It’s also not the point. Legally speaking, the Constitution only applies to the various governments within our society. A private entity can, more or less, do whatever it wants to do in regard to supporting or suppressing your ability to express yourself.

Take, for example, Rush Limbaugh. Recently, Limbaugh said some things on his radio program to which some people took offense. You may have heard about it. Now, generally speaking, it isn’t just a tendency of Limbaugh to say things to which some people take offense — it’s his entire business plan. Limbaugh doesn’t particularly care one way or another about any of the issues on which he comments. All he cares about is getting people to listen to him say what he says so that he can sell advertising to businesses willing to buy time on his show. If you don’t like what he says, you don’t have to listen to him, and you don’t have to patronize the businesses that advertise with him.

After the latest kerfuffle, though, a number of businesses decided to withdraw their support. These businesses didn’t want to be associated with Limbaugh after his latest assault on decency and common sense. It is, of course, the right of these businesses to do so. They don’t have to advertise with any program that they don’t believe will benefit them.

Here’s the thing, though. Some of these businesses have withdrawn their advertising because, at least in part, various groups and people have encouraged them to do so, and no doubt there has been talk of the “b” word — boycott.

Basically, these groups and individuals and businesses are working to punish Limbaugh for what he said.

Now, I don’t like Rush Limbaugh. I think he’s a sleazebag. If he said water was wet, I would doubt him until I confirmed it for myself. He is a small-minded, bigoted idiot who has become rich and famous catering to other small-minded, bigoted idiots. He’s despicable, and his latest line of bullshit is particularly despicable.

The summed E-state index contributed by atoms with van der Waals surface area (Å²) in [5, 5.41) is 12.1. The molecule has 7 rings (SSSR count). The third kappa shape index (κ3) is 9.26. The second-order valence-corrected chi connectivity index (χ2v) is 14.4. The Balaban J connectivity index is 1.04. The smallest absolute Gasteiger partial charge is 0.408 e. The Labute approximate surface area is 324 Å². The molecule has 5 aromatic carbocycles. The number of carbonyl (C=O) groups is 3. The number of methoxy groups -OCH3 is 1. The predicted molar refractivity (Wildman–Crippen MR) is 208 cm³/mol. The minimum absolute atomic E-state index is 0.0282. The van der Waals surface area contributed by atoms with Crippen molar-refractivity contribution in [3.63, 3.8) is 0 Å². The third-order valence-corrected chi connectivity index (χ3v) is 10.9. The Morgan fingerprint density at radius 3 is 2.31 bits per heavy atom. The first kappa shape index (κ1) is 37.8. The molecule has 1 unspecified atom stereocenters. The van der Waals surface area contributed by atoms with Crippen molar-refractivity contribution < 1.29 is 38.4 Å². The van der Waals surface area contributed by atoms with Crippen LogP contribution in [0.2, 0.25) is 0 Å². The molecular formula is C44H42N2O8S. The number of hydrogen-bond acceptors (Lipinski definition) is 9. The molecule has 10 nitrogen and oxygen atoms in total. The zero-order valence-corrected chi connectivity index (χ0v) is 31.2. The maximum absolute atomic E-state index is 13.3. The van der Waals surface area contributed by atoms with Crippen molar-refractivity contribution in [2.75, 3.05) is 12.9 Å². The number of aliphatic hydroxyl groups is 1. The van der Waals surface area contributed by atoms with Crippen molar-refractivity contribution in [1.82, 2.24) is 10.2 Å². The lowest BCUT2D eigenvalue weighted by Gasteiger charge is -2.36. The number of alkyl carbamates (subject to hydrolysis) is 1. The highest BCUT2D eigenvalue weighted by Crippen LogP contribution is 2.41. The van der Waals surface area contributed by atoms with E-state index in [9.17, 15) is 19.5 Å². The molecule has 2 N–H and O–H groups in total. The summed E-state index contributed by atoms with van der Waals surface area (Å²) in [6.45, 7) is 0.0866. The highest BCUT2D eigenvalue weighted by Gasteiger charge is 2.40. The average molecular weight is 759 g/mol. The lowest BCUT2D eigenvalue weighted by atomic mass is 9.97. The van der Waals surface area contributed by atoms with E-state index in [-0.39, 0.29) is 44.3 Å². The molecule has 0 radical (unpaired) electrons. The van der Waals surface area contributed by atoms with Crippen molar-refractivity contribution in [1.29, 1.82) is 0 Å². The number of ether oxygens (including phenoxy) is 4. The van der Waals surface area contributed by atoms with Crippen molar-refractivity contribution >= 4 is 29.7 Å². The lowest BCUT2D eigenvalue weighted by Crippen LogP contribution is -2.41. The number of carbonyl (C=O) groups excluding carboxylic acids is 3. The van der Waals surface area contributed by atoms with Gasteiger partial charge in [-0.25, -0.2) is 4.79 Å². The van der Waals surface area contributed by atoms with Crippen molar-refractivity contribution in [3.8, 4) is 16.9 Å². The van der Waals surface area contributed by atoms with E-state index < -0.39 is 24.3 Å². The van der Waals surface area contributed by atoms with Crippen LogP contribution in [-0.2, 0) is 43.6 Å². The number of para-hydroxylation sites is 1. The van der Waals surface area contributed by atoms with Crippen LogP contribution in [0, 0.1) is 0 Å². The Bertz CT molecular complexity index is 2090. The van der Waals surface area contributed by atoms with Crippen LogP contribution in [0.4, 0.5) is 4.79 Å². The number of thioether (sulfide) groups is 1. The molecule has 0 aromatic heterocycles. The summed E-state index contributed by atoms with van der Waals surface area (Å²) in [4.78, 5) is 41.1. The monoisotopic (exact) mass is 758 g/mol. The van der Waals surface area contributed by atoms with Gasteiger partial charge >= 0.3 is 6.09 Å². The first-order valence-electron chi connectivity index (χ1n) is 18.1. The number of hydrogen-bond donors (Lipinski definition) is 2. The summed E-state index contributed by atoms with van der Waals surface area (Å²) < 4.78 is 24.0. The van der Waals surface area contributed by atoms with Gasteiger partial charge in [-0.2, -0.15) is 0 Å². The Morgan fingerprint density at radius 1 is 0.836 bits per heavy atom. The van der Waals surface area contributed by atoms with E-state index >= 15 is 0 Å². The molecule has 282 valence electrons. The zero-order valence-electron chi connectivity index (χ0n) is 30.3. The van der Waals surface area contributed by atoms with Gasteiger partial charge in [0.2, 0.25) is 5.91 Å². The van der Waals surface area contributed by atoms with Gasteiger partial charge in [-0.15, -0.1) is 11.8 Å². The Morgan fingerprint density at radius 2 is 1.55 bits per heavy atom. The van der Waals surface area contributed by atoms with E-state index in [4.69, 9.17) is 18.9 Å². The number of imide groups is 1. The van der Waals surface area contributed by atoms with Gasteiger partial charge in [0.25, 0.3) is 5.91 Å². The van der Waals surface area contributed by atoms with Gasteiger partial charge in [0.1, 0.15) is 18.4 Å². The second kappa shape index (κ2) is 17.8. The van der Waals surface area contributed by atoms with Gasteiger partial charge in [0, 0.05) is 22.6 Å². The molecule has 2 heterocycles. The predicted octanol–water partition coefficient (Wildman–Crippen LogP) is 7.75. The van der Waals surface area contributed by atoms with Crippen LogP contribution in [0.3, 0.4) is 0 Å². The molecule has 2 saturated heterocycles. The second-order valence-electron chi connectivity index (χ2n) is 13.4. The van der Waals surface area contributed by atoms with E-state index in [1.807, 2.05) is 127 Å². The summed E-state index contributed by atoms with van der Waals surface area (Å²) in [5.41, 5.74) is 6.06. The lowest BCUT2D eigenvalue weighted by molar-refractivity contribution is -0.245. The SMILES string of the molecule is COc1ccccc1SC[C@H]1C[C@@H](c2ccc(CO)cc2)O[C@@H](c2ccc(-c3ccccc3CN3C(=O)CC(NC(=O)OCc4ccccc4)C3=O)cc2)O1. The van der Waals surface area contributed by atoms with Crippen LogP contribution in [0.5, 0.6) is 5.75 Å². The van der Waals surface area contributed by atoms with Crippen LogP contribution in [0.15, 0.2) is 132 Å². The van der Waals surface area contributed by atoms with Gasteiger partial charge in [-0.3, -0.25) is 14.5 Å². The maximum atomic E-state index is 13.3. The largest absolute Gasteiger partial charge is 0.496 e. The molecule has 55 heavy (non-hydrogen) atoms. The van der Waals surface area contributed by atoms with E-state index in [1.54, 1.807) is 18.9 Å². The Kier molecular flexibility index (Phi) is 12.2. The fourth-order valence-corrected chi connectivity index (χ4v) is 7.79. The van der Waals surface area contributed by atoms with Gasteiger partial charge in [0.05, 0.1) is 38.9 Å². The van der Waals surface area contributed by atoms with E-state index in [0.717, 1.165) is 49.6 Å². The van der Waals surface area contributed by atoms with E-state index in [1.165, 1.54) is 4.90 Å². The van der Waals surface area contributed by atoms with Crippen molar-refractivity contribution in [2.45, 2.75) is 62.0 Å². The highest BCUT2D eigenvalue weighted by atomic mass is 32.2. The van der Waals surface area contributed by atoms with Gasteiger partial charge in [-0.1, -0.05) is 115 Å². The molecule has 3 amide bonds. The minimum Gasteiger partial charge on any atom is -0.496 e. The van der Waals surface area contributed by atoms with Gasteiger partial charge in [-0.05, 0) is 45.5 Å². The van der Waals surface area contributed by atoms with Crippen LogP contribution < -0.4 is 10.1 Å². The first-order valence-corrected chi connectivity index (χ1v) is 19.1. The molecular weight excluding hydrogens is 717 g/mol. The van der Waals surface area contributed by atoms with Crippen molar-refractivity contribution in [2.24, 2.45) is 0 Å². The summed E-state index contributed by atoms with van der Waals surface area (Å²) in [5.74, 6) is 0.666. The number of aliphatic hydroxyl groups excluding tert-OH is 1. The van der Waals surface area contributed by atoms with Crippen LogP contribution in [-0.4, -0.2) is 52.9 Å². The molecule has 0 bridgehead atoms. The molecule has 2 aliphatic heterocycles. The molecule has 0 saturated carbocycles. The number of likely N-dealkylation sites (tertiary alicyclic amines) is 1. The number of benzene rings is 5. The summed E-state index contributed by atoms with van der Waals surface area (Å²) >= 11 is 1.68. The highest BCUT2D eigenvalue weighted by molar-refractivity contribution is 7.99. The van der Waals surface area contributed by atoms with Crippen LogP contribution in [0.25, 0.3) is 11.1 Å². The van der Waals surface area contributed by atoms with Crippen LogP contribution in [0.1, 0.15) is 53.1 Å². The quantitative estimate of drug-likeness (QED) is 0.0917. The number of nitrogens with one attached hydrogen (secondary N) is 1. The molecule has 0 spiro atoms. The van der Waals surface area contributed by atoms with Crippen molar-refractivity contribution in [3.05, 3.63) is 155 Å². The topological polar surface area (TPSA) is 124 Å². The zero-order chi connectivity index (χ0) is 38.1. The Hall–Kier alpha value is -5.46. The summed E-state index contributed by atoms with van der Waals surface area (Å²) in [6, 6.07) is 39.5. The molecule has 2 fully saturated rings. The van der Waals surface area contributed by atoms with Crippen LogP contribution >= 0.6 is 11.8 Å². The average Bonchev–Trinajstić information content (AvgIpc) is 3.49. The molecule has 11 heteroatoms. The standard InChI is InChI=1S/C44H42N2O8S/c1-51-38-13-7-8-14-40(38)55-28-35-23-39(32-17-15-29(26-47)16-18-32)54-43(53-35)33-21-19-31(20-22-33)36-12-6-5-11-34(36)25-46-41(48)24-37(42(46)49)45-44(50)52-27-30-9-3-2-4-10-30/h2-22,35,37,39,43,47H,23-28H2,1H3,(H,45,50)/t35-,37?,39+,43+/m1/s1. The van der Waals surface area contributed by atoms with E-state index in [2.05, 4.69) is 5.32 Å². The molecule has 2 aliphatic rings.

All that being said, he shouldn’t be punished for saying it.

It’s a very simple thing. Punishing someone, whether economically or in any other way, simply because he said something with which you disagree, is nothing but censorship. Nothing.

It isn’t censorship coming from the government — in this country, that’s illegal (except when it isn’t). It’s censorship coming from society as a whole. If society as a whole allows itself to commit censorship — that’s what one does, commit censorship, just like one commits a crime — then what are the limitations of that ability?

Now, we’ve seen what the credit card companies have done to Smashwords and presumably others. I don’t expect there to be a lot of outcry about it because, after all, it’s some pretty niche forms of erotica we’re talking about, and there are plenty of people out there who know how you should live your life who will tell you that you shouldn’t be reading that stuff in the first place.

What if, though, someday, a publication — let’s say the New York Times (it’s still in business, right?) — investigates some sort of shenanigans in the credit card companies — just as an example; it could be any industry. Then, let’s say the credit card companies say to the New York Times, “New York Times, we don’t like this article we know you’re going to print about us. If you don’t agree to drop it, we’re going to withdraw your ability to use our credit card services to charge your customers.”

Now, would that be censorship? If so, what recourse would the New York Times have? What if it wasn’t a company as visible and (more or less) wealthy like the Times. What if was, say, the Columbia Daily Tribune? What if was the Dixon Pilot?

Now, tell me this — who out there thinks for a minute that that hasn’t already happened? That it likely doesn’t happen every single day?

It’s just business, though. It’s just business.


It looks like PayPal has backed off its demands, and Smashwords has reverted to its old terms of service. Read more about it here.